William H. McDowell (Primary Presenter/Author), University of New Hampshire, bill.mcdowell@unh.edu;


Alonso Ramirez ( Co-Presenter/Co-Author), North Carolina State University, alonso.ramirez@ncsu.edu;


Jody Potter ( Co-Presenter/Co-Author), University of New Hampshire, jody.potter@unh.edu;


Presentation:
This presentation has not yet been uploaded.

14:00 - 14:15: / 308 PLATINUM: AN INDICATOR FOR TRAFFIC INDUCED POLLUTION IN URBAN FRESHWATER SYSTEMS

5/25/2016  |   14:00 - 14:15   |  308

PLATINUM: AN INDICATOR FOR TRAFFIC INDUCED POLLUTION IN URBAN FRESHWATER SYSTEMS Urban rivers are usually severely biogeochemically changed by traffic related pollution. High loads of salts, toxis metals and organic pollutants, are part of these changes. In our study we analyzed whether Pt can be used as a tracer element to identify traffic related pollution in urban freshwater systems. In a first step we analyzed Pt and other traffic related metals in sediment and biota samples from a river transect comprising several point sources of road runoff. We could demonstrate how Pt correlates to other traffic related metals and to the distance of the point sources. In a second step we analyzed the sediment and biota data of different urban freshwater systems without direct road runoff discharge using Pt as an indicator to identify those with a traffic related pollution. Out of eleven sampling sites, six sites showed anthropogenically elevated metal concentrations, but only three of them also contained elevated Pt concentrations. For river managers as well as for restoration measures the presence of Pt can be a useful tool to identify possible traffic related discharges.

Nadine Ruchter (Primary Presenter/Author), University of Duisburg-Essen, Aquatic Ecology, nadine.ruchter@uni-due.de;


Bernd Sures ( Co-Presenter/Co-Author), University of Duisburg-Essen, Aquatic Ecology, bernd.sures@uni-due.de;


Presentation:
This presentation has not yet been uploaded.

14:15 - 14:30: / 308 DECIPHERING CAUSES OF BIOLOGICAL IMPAIRMENT IN A HEAVILY URBANIZED WATERSHED

5/25/2016  |   14:15 - 14:30   |  308

DECIPHERING CAUSES OF BIOLOGICAL IMPAIRMENT IN A HEAVILY URBANIZED WATERSHED The lower San Diego River (LSDR) in Southern California is affected by many stressors from urban land uses, variable precipitation regime and stream flow, and hydrological modifications. Biological condition in the LSDR is impaired and several stressors have been implicated. Using land cover and available biological, habitat, water quality, and hydrological information, we evaluated the relative impact of different stressors in the LSDR using watershed and ecoregion-based analyses. The Random Forest Model indicated that conductivity and nutrients were the most important stressors affecting EPT taxa. Propensity score analysis indicated that conductivity was the major factor affecting EPT taxa in the watershed and possibly the LSDR. Using species trait information and capture probability analyses taxa tolerance values were developed for many macroinvertebrate taxa in the ecoregion, which was used to identify causes of biological impairment. Species sensitivity distribution analyses based on laboratory data yielded certain predictions regarding effects of chloride or pyrethroids that were not supported by field information. A more comprehensive use of available field data, using different multivariate tools yielded more useful results in this case study.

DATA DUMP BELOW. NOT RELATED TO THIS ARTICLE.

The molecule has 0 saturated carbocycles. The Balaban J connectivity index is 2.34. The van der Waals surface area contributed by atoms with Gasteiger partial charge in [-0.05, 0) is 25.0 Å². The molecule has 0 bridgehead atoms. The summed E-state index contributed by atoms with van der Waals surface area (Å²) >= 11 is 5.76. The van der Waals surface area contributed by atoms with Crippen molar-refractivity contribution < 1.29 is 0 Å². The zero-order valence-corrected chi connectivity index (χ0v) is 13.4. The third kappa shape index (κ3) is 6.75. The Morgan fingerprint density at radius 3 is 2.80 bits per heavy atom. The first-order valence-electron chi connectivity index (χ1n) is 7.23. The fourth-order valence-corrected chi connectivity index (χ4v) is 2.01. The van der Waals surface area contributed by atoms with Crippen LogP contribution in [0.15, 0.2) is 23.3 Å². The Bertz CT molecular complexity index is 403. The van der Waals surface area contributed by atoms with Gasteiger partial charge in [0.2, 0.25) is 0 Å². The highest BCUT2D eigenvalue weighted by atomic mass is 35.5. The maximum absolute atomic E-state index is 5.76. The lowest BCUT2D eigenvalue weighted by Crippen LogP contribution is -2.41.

Michael Paul ( Co-Presenter/Co-Author), Tetra Tech, Inc., Michael.Paul@tetratech.com;


Clint Boschen (Primary Presenter/Author), Tetra Tech, Inc., clint.boschen@tetratech.com;


Jerome Diamond ( Co-Presenter/Co-Author), Tetra Tech, jerry.diamond@tetratech.com;


Ruth Kolb ( Co-Presenter/Co-Author), City of San Diego Transportation & Storm Water, RKolb@sandiego.gov;


Presentation:
This presentation has not yet been uploaded.

14:30 - 14:45: / 308 LONG-TERM TRENDS REVEAL VARYING CONTROLS ON NITROGEN, PHOSPHORUS, AND CHLORIDE CONCENTRATIONS AMONG URBAN RIVER NETWORKS

5/25/2016  |   14:30 - 14:45   |  308